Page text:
Patrick Sarsfield, 1st Earl of Lucan
Patrick Sarsfield, 1st Earl of Lucan, was an Irish Jacobite and soldier, belonging to an Irish Catholic family long settled in Ireland. Sarsfield gained his first military experience serving with an Anglo-Irish contingent of the French Army during the 1670s; when James II came to the throne he was commissioned in the English Army, served during the suppression of Monmouth's Rebellion in 1685. During the Glorious Revolution of 1688 he remained loyal to James and led an English cavalry detachment at the Wincanton Skirmish, the only military engagement of the campaign. In 1689 Sarsfield served in the Jacobite Irish Army. After an early setback at Sligo, he became one of the celebrated Jacobite leaders of the war, noted in particular for Sarsfield's Raid shortly before the Siege of Limerick in 1690. James rewarded him by making him an Earl in the Peerage of Ireland. After the war's end following a second siege of Limerick in 1691, he led the Flight of the Wild Geese which took thousands of Irish soldiers into exile in France where they continued to serve James.
After a planned invasion of England had to be abandoned following a French naval defeat in 1692, Lord Lucan served in Flanders and was killed at the Battle of Landen in 1693. Sarsfield was born in Lucan c. 1660. His family were a mix of Norman Irish and Irish Gaels, his father was Patrick Sarsfield and his mother was Anne O'More. Among his grandparents he counted Ruairí Ó Mórdha, Eibhlín Ní Dhíomasaigh from the Viscount Clanmalier family; the extended family of the powerful family of O'Mores, an estimated 120 people, had been wiped out by the English during the Massacre of Mullaghmast. His paternal family were Roman Catholics of Norman origin and possessed an estate with an income of £2,000 a year, his father had been implicated in the 1641 Rebellion, supported the Irish Confederacy during the subsequent war, assisted the Anglo-Irish Royalist forces against the English Republicans during the Siege of Dublin. Following the Cromwellian conquest of Ireland Patrick Sarsfield senior had his Leinster estates confiscated, was transplanted to Connacht where he was given a smaller estate.
Some sources suggest. Following the Restoration of Charles II in 1660, the Sarsfields made attempts to recover their lost estates but the Court of Claims found them guilty of taking part in the initial rebellion; the family's fortunes were boosted by the marriage of Patrick's elder brother William Sarsfield to Mary Crofts, believed to be an illegitimate daughter of King Charles and Lucy Walter, the younger sister of James Scott, Duke of Monmouth. The King now intervened on behalf of the Sarsfields, agreed to a compromise: Lucan Manor would be restored to the Sarsfield family after the death of its current occupant, Colonel Theophilus Jones. Following the death of his nephew Charles Sarsfield, Patrick advanced his own claim to Lucan Manor with the legal assistance of his cousin Francis Sarsfield. Patrick, as a younger son, sought a career as a soldier, his first experience may have been some brief time spent with the Irish Guards in Dublin. Although Catholics were notionally forbidden from military service, the ranks of the Guards were an exception.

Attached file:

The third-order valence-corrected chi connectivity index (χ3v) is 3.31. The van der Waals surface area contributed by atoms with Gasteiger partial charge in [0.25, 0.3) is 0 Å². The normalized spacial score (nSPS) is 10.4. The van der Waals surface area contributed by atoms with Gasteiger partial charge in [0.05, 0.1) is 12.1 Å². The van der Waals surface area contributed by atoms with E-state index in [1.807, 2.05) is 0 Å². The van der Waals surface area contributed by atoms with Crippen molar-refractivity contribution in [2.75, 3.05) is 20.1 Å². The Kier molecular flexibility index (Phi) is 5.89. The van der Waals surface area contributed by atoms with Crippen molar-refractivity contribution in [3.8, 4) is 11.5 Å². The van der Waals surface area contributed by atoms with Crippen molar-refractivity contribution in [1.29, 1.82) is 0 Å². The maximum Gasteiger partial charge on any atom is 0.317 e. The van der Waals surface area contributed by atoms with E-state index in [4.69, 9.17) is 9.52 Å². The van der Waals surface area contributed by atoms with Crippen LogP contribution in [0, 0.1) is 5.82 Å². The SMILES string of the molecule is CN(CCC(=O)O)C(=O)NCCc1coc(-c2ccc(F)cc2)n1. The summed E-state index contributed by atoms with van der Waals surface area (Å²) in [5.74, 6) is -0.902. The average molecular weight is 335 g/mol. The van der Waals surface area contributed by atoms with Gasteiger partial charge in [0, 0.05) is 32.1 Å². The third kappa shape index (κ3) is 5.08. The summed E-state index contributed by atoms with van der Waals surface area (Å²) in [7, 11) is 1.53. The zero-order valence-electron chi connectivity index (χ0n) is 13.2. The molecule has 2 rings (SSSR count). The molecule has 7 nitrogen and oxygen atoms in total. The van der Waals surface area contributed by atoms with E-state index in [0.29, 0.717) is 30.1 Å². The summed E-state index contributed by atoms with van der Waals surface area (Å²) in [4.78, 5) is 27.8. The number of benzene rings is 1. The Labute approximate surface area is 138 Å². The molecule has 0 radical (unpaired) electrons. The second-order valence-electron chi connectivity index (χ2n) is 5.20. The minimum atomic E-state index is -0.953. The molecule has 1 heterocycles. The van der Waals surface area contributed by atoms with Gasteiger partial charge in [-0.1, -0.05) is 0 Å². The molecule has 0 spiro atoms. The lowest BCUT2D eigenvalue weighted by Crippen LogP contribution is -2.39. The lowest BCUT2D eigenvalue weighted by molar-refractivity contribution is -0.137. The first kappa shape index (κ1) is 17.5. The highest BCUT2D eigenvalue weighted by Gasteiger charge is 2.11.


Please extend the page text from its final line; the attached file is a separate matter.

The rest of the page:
He entered Dongan's Regiment of Foot on 6 February 1678. In his early years he is known to have challenged Lord Grey for a supposed reflection on the veracity of the Irish people, in the December of that year he was run through the body in a duel in which he engaged as second. In 1682–83 while in London, Sarsfield took part in two abductions of heiresses. In May 1682 he helped his friend Captain Robert Clifford to abduct Ann Siderlin, a wealthy widow, was considered lucky not to be prosecuted, he abducted Elizabeth Herbert, the widowed daughter of Lord Chandos, on his own account. Elizabeth agreed not to prosecute him in exchange for her freedom. During the last years of the reign of Charles II he saw service in the English regiments that were attached to the army of Louis XIV of France; the accession of James II led to his return home. He took part in the suppression of the Monmouth Rebellion in 1685. After Monmouth had landed in the West Country and proclaimed himself King in defiance of James, Sarsfield was given permission to accompany the Royal Army as a gentleman volunteer.
He was wounded with a sword slash to the hand during a skirmish with the rebels at Keynsham. He was present again at the decisive victory at the Battle of Sedgemoor on 6 July 1685. During the fighting he was knocked off his horse, clubbed by muskets and left for dead by the rebel infantry. Wounded in several places, he nonetheless survived, the battle gained him recognition for his conduct, his actions were brought to the attention of the King. As a reward he was formally given a commission, appointed as a Captain in Richard Hamilton's regiment of the Irish Army; however before he could take up this position he was transferred to an English cavalry regiment and promoted to Major. In the following year, he was promoted to a Colonelcy. During the Glorious Revolution of 1688, Sarsfield remained loyal to James. While other officers defected to the invading Dutch Army, Sarsfield was active on the King's behalf, fought the Wincanton Skirmish against an enemy detachment. King James had remodelled the Irish army from a Protestant-led force to a Catholic-led one, Sarsfield, whose family was Roman Catholic, was selected to assist in this reorganisation.